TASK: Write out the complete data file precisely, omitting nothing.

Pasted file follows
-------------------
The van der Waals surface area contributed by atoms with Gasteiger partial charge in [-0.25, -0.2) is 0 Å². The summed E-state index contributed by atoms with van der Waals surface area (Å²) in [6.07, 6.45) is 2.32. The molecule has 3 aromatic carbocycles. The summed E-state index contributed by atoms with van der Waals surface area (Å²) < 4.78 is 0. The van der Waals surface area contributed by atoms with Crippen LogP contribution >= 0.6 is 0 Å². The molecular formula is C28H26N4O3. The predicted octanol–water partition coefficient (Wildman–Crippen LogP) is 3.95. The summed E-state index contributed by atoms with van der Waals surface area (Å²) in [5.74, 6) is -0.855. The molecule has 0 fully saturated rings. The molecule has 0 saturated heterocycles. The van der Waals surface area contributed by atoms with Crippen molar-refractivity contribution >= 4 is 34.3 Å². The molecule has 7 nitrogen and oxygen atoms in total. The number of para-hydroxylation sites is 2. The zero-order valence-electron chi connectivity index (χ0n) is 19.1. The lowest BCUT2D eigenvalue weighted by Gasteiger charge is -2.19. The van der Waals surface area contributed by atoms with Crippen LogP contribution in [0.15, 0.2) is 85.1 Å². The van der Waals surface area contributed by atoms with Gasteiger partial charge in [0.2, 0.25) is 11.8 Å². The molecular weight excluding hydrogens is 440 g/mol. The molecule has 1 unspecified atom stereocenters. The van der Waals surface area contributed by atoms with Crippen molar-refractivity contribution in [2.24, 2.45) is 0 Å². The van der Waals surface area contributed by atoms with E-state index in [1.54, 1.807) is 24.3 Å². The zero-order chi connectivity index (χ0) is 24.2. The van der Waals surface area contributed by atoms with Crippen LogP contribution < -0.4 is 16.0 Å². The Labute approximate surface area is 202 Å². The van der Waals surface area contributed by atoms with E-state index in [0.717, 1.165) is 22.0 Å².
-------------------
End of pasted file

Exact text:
The van der Waals surface area contributed by atoms with Gasteiger partial charge in [-0.25, -0.2) is 0 Å². The summed E-state index contributed by atoms with van der Waals surface area (Å²) in [6.07, 6.45) is 2.32. The molecule has 3 aromatic carbocycles. The summed E-state index contributed by atoms with van der Waals surface area (Å²) < 4.78 is 0. The van der Waals surface area contributed by atoms with Crippen LogP contribution >= 0.6 is 0 Å². The molecular formula is C28H26N4O3. The predicted octanol–water partition coefficient (Wildman–Crippen LogP) is 3.95. The summed E-state index contributed by atoms with van der Waals surface area (Å²) in [5.74, 6) is -0.855. The molecule has 0 fully saturated rings. The molecule has 0 saturated heterocycles. The van der Waals surface area contributed by atoms with Crippen molar-refractivity contribution >= 4 is 34.3 Å². The molecule has 7 nitrogen and oxygen atoms in total. The number of para-hydroxylation sites is 2. The zero-order valence-electron chi connectivity index (χ0n) is 19.1. The lowest BCUT2D eigenvalue weighted by Gasteiger charge is -2.19. The van der Waals surface area contributed by atoms with Crippen LogP contribution in [0.15, 0.2) is 85.1 Å². The van der Waals surface area contributed by atoms with Gasteiger partial charge in [0.2, 0.25) is 11.8 Å². The molecular weight excluding hydrogens is 440 g/mol. The molecule has 1 unspecified atom stereocenters. The van der Waals surface area contributed by atoms with Crippen molar-refractivity contribution in [2.24, 2.45) is 0 Å². The van der Waals surface area contributed by atoms with E-state index in [1.54, 1.807) is 24.3 Å². The zero-order chi connectivity index (χ0) is 24.2. The van der Waals surface area contributed by atoms with Crippen LogP contribution < -0.4 is 16.0 Å². The Labute approximate surface area is 202 Å². The van der Waals surface area contributed by atoms with E-state index in [0.717, 1.165) is 22.0 Å².